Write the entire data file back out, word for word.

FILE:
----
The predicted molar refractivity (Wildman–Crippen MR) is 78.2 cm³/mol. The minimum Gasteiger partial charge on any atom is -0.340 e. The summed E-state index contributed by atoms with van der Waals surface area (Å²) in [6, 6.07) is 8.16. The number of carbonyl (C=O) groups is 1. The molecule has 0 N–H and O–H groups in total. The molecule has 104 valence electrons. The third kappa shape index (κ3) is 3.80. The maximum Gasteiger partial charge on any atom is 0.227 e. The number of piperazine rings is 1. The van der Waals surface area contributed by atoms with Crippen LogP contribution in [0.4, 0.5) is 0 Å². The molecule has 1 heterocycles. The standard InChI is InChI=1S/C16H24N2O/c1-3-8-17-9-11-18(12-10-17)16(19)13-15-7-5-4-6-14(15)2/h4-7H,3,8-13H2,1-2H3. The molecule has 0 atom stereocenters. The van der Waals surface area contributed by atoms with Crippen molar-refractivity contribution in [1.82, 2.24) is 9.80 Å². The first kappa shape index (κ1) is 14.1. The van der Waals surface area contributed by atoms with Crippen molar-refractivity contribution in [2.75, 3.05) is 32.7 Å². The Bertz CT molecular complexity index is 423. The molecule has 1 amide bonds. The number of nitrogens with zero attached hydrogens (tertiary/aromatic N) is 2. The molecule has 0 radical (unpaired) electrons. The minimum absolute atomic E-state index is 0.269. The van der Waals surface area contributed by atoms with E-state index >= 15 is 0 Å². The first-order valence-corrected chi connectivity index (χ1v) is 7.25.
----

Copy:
The predicted molar refractivity (Wildman–Crippen MR) is 78.2 cm³/mol. The minimum Gasteiger partial charge on any atom is -0.340 e. The summed E-state index contributed by atoms with van der Waals surface area (Å²) in [6, 6.07) is 8.16. The number of carbonyl (C=O) groups is 1. The molecule has 0 N–H and O–H groups in total. The molecule has 104 valence electrons. The third kappa shape index (κ3) is 3.80. The maximum Gasteiger partial charge on any atom is 0.227 e. The number of piperazine rings is 1. The van der Waals surface area contributed by atoms with Crippen LogP contribution in [0.4, 0.5) is 0 Å². The molecule has 1 heterocycles. The standard InChI is InChI=1S/C16H24N2O/c1-3-8-17-9-11-18(12-10-17)16(19)13-15-7-5-4-6-14(15)2/h4-7H,3,8-13H2,1-2H3. The molecule has 0 atom stereocenters. The van der Waals surface area contributed by atoms with Crippen molar-refractivity contribution in [1.82, 2.24) is 9.80 Å². The first kappa shape index (κ1) is 14.1. The van der Waals surface area contributed by atoms with Crippen molar-refractivity contribution in [2.75, 3.05) is 32.7 Å². The Bertz CT molecular complexity index is 423. The molecule has 1 amide bonds. The number of nitrogens with zero attached hydrogens (tertiary/aromatic N) is 2. The molecule has 0 radical (unpaired) electrons. The minimum absolute atomic E-state index is 0.269. The van der Waals surface area contributed by atoms with E-state index >= 15 is 0 Å². The first-order valence-corrected chi connectivity index (χ1v) is 7.25.